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Stocks gain for second straight week

NEW YORK - U.S. stocks closed higher on Friday, with major indexes notching a second straight week of gains as investors were once again willing to overlook some soft economic data stemming from bad weather.

Gains were broad, with the Nasdaq closing at its highest level since 2000 and nine of the 10 major S&P 500 sector indexes rising on the day. The only declining sector was telecom , which is viewed as a defensive play. Energy, which is closely tied to the pace of economic growth, was the day's biggest advancer, up 1.5 percent.

U.S. export prices rose 0.2 percent in January, the third straight monthly increase in a potentially positive sign for global economic demand and the outlook for American manufacturers.

In the latest data point affected by harsh winter weather, factory production fell 0.8 percent in January, the biggest drop in more than 4-1/2 years. Investors have been willing to forgive soft data of late, attributing weak results to bad weather as opposed to a slowing economy.

"While weather is often used as an excuse to get a more favorable slant on things, half the country has felt a real impact, which is enough that equity markets can look at the data and not worry about it," said Jeff Morris, head of U.S. equities at Standard Life Investments in Boston.

Despite difficult weather, the preliminary reading of the Thomson Reuters/University of Michigan overall index of consumer sentiment stood at 81.2 in February, unchanged from the final January reading.

The Dow Jones industrial average rose 127 points, or 0.79 percent, to close at 16,154. The Standard & Poor's 500 and Nasdaq composite index each rose in the single digits.

For the week, both the Dow and S&P 500 rose 2.3 percent while the Nasdaq added 2.9 percent. This is the second straight week of gains for all three. The benchmark S&P 500 now stands just 0.5 percent away from its all-time closing high.

With the market within striking distance of record highs, investors have been looking for evidence that the market's valuation is justified.

"The market isn't particularly expensive, but neither does it strike me as being especially cheap," said Morris, who helps oversee $292 billion in assets. "It will be a tough slog for the market to move meaningfully higher from here."

Men's clothing retailer Jos. A. Bank Clothiers Inc said it would buy outdoor wear specialist Eddie Bauer for $825 million from private equity firm Golden Gate Capital, spurning any merger considerations with rival Men's Wearhouse Inc. Jos. A. Bank shares rose 0.4 percent to $55.12 while Men's Wearhouse stock slumped 5.3 percent to $44.07.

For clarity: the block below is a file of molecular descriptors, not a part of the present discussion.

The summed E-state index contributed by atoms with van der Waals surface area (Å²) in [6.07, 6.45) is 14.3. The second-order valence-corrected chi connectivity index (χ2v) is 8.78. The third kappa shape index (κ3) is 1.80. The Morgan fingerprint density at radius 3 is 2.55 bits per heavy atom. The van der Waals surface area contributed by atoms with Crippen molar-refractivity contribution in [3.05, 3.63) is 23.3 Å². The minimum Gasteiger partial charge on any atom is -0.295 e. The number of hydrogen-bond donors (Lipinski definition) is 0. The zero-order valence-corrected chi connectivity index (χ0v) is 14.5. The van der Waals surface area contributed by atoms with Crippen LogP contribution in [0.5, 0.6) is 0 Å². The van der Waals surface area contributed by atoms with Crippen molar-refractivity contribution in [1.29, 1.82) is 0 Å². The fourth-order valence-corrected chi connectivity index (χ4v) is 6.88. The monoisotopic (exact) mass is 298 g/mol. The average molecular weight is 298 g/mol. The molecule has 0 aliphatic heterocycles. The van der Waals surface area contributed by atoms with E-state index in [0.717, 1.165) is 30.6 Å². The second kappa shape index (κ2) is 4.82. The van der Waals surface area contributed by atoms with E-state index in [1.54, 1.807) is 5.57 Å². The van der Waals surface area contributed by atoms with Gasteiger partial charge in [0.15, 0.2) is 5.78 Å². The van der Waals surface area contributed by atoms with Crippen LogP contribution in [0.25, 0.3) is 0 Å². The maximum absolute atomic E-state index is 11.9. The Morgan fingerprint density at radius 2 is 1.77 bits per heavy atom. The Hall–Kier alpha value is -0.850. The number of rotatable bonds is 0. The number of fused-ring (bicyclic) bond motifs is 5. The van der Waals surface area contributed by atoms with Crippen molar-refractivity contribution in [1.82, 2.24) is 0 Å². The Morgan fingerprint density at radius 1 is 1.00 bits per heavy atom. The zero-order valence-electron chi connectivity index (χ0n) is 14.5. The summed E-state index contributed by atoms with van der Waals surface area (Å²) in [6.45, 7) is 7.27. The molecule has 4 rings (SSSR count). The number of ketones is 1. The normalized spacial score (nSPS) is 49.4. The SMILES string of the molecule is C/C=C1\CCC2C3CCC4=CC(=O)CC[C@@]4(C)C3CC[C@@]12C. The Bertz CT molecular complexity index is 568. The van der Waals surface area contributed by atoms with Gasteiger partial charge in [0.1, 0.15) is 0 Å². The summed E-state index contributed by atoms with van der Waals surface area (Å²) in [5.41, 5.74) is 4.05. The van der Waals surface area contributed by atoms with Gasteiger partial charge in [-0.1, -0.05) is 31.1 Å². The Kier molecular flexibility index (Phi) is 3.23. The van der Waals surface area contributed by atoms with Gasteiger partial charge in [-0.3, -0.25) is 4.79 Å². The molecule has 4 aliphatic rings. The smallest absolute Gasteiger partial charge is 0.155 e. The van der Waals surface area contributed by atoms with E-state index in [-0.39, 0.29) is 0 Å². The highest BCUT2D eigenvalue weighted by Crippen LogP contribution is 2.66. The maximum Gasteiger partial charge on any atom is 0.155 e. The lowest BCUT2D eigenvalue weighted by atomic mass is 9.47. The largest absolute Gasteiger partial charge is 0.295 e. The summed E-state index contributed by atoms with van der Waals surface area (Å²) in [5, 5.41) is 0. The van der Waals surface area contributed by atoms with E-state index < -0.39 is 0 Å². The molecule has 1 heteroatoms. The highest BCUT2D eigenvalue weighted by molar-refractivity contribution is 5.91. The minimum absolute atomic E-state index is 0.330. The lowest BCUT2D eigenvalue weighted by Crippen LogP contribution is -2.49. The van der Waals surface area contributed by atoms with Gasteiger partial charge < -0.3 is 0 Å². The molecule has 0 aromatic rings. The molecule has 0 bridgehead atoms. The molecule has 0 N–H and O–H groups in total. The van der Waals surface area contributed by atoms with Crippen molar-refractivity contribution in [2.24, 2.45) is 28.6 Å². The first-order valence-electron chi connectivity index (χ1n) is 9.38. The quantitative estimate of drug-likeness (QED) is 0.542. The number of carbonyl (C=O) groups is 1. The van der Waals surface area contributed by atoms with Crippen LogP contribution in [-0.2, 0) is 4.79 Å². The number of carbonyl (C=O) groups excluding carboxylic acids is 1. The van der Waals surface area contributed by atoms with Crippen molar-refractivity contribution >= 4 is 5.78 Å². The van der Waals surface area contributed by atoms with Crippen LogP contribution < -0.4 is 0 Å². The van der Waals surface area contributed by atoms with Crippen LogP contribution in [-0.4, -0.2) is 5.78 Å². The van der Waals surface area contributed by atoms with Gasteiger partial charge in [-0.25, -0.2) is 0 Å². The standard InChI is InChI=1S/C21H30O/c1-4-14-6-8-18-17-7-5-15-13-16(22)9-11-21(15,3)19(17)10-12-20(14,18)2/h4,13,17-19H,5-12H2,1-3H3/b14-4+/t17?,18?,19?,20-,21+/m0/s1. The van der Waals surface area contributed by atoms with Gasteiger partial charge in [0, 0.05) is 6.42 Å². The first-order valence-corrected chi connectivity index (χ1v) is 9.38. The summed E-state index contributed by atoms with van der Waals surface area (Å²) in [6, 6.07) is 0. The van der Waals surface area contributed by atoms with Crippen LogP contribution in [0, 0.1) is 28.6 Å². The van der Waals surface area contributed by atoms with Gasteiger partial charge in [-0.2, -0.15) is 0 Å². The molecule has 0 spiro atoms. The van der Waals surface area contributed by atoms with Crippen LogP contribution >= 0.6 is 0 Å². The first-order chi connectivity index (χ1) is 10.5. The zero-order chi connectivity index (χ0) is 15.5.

Insurer American International Group on Thursday raised its dividend and announced more share buybacks as its fourth-quarter earnings beat expectations. AIG's stock fell 1.2 percent to $48.98.

Weight Watchers International Inc plunged 28 percent to $22.10 after it forecast a full-year adjusted profit far slimmer than estimates.

Cliffs Natural Resources rose 5.8 percent to $23.16 as the best performer in the S&P 500. Much better-than-expected earnings were helped by a drop in costs and higher iron ore prices.

GNC Holdings Inc tumbled 14.6 percent to $44.72. The health supplements retailer posted weaker-than-expected quarterly results.

VF Corp declined 5.1 percent to $56.85 after the apparel company reported fourth-quarter earnings and issued its 2014 outlook.

With 398 S&P 500 companies having posted results so far, 66.3 percent have reported earnings that beat expectations, above the historical average of 63 percent, according to Thomson Reuters data. More than 64 percent have topped estimates on revenue, above the long-term average of 61 percent.

LCA-Vision Inc jumped 28 percent to $5.44 after the laser vision correction services company agreed to be acquired by skin health company PhotoMedex Inc for about $106 million. PhotoMedex rose 1.3 percent to $14.

About 64 percent of stocks traded on the New York Stock Exchange closed higher while 50 percent of Nasdaq-listed shares closed in positive territory. About 5.1 billion shares traded on all U.S. platforms, according to BATS exchange data.

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